Hashtag #Euromaidan: What Counts as Political Speech on Instagram?
Dr. Elizabeth Losh, University of California, San Diego
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#Tahrir, #Zuccotti, #IndiaGate, #Taksim, #Ferguson. All of these hashtags index a particular informational thread of protest within the larger cultural conversation. Such hashtags simultaneously mark the importance of a specific geographical location in which the body is at risk – of being jailed, deported, beaten, tortured, or executed – and in which the body becomes part of a political crowd that agitates for a more direct and less representative form of democracy. Malcolm Gladwell has famously insisted that “the revolution will not be tweeted,” because he believes that it is necessary to have “skin in the game,” as activists marching in the civil rights movement facing fire-hoses and police dogs did. Those who merely participate remotely in social movements by expressing solidarity with demonstrators through disembodied electronic means – on sites such as Twitter, Instagram, or YouTube – are labeled as “slacktivists,” who conveniently avoid “arrest, police brutality, or torture,” according to Evgeny Morozov – one of Gladwell’s sources. Morozov claims that those expressing solidarity with demonstrators may be “loud” enough to attract more media attention but too “lazy” to effect change.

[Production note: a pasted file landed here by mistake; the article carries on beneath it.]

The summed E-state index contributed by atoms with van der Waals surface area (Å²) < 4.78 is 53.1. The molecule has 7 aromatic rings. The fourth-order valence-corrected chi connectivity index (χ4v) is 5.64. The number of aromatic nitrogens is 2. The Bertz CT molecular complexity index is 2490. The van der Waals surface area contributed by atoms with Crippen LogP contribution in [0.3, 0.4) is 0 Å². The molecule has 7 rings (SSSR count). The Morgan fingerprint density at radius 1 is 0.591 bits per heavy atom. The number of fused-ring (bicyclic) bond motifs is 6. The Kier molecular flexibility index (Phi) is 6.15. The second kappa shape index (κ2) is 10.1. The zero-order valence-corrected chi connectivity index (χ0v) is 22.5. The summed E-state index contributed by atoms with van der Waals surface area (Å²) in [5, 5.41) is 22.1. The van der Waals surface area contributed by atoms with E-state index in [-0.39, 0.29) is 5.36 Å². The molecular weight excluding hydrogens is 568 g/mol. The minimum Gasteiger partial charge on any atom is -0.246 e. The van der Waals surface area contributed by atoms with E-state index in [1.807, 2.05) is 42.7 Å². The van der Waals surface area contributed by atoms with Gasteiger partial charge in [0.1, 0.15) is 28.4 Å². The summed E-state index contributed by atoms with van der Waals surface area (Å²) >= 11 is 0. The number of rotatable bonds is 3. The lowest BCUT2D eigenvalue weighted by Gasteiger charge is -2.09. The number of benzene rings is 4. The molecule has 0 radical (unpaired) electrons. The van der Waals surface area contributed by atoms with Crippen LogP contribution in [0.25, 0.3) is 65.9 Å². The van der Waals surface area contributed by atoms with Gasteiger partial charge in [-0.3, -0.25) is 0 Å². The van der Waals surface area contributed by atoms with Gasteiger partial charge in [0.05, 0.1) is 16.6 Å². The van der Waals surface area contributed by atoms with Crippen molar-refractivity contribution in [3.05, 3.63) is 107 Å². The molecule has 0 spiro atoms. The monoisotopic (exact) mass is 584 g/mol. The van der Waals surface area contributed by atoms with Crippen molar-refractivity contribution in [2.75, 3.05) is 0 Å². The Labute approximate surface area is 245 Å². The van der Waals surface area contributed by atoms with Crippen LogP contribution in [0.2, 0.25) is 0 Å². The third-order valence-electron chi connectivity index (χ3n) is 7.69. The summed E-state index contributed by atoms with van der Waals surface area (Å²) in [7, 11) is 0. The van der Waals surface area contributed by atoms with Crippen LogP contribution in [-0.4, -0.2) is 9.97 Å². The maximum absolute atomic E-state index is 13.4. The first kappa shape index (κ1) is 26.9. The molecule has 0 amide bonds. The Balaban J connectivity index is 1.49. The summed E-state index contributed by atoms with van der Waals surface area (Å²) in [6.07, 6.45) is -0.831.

Of course, those participating remotely may also have “skin in the game” if their IP addresses point to risky dissident activities. Sympathizers who curate, remix, and disseminate digital files with politically incriminating content may also find their in-real-life bodies at risk, if they are within reach of authoritarian regimes, as activists affiliated with human rights groups such as Witness or Global Voices remind us. Even if they avoid clashes with the police, those who are present live at political demonstrations may face after-the-fact consequences, now that many government forces sponsor facial recognition initiatives, including ones that rely on low-tech patriotic crowd-sourcing of the work of identifying potential culprits.